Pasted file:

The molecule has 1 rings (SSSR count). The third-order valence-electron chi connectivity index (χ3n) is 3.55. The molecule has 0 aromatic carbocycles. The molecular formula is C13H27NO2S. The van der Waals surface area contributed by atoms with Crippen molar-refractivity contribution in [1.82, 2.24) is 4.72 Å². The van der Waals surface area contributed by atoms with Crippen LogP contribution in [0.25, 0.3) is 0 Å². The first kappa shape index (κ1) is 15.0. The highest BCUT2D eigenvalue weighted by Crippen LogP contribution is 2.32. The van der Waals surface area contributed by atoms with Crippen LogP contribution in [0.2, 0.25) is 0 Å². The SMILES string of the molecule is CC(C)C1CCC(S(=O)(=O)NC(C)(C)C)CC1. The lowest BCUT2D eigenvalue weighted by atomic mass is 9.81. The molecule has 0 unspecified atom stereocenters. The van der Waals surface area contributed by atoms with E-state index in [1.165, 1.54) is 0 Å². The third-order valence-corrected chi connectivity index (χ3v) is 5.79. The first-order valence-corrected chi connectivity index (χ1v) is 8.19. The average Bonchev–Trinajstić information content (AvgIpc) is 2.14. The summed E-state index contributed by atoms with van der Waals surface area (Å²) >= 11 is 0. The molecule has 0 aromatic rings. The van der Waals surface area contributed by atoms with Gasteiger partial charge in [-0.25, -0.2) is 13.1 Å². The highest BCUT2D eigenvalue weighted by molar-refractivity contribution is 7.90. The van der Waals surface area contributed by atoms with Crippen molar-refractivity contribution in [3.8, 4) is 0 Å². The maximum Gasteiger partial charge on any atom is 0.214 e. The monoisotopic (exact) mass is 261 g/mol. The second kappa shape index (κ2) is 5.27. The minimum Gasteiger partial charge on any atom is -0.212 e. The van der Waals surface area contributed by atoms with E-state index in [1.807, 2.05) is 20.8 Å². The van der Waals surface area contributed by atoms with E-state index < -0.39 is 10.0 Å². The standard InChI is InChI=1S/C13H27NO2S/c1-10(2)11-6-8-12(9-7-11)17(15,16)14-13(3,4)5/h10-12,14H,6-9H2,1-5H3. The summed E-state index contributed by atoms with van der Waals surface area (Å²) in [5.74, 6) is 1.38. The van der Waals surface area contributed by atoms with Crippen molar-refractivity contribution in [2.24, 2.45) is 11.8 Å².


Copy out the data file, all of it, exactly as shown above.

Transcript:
The molecule has 1 rings (SSSR count). The third-order valence-electron chi connectivity index (χ3n) is 3.55. The molecule has 0 aromatic carbocycles. The molecular formula is C13H27NO2S. The van der Waals surface area contributed by atoms with Crippen molar-refractivity contribution in [1.82, 2.24) is 4.72 Å². The van der Waals surface area contributed by atoms with Crippen LogP contribution in [0.25, 0.3) is 0 Å². The first kappa shape index (κ1) is 15.0. The highest BCUT2D eigenvalue weighted by Crippen LogP contribution is 2.32. The van der Waals surface area contributed by atoms with Crippen LogP contribution in [0.2, 0.25) is 0 Å². The SMILES string of the molecule is CC(C)C1CCC(S(=O)(=O)NC(C)(C)C)CC1. The lowest BCUT2D eigenvalue weighted by atomic mass is 9.81. The molecule has 0 unspecified atom stereocenters. The van der Waals surface area contributed by atoms with E-state index in [1.165, 1.54) is 0 Å². The third-order valence-corrected chi connectivity index (χ3v) is 5.79. The first-order valence-corrected chi connectivity index (χ1v) is 8.19. The average Bonchev–Trinajstić information content (AvgIpc) is 2.14. The summed E-state index contributed by atoms with van der Waals surface area (Å²) >= 11 is 0. The molecule has 0 aromatic rings. The van der Waals surface area contributed by atoms with Gasteiger partial charge in [-0.25, -0.2) is 13.1 Å². The highest BCUT2D eigenvalue weighted by molar-refractivity contribution is 7.90. The van der Waals surface area contributed by atoms with Crippen molar-refractivity contribution in [3.8, 4) is 0 Å². The maximum Gasteiger partial charge on any atom is 0.214 e. The monoisotopic (exact) mass is 261 g/mol. The second kappa shape index (κ2) is 5.27. The minimum Gasteiger partial charge on any atom is -0.212 e. The van der Waals surface area contributed by atoms with E-state index in [1.807, 2.05) is 20.8 Å². The van der Waals surface area contributed by atoms with E-state index < -0.39 is 10.0 Å². The standard InChI is InChI=1S/C13H27NO2S/c1-10(2)11-6-8-12(9-7-11)17(15,16)14-13(3,4)5/h10-12,14H,6-9H2,1-5H3. The summed E-state index contributed by atoms with van der Waals surface area (Å²) in [5.74, 6) is 1.38. The van der Waals surface area contributed by atoms with Crippen molar-refractivity contribution in [2.24, 2.45) is 11.8 Å².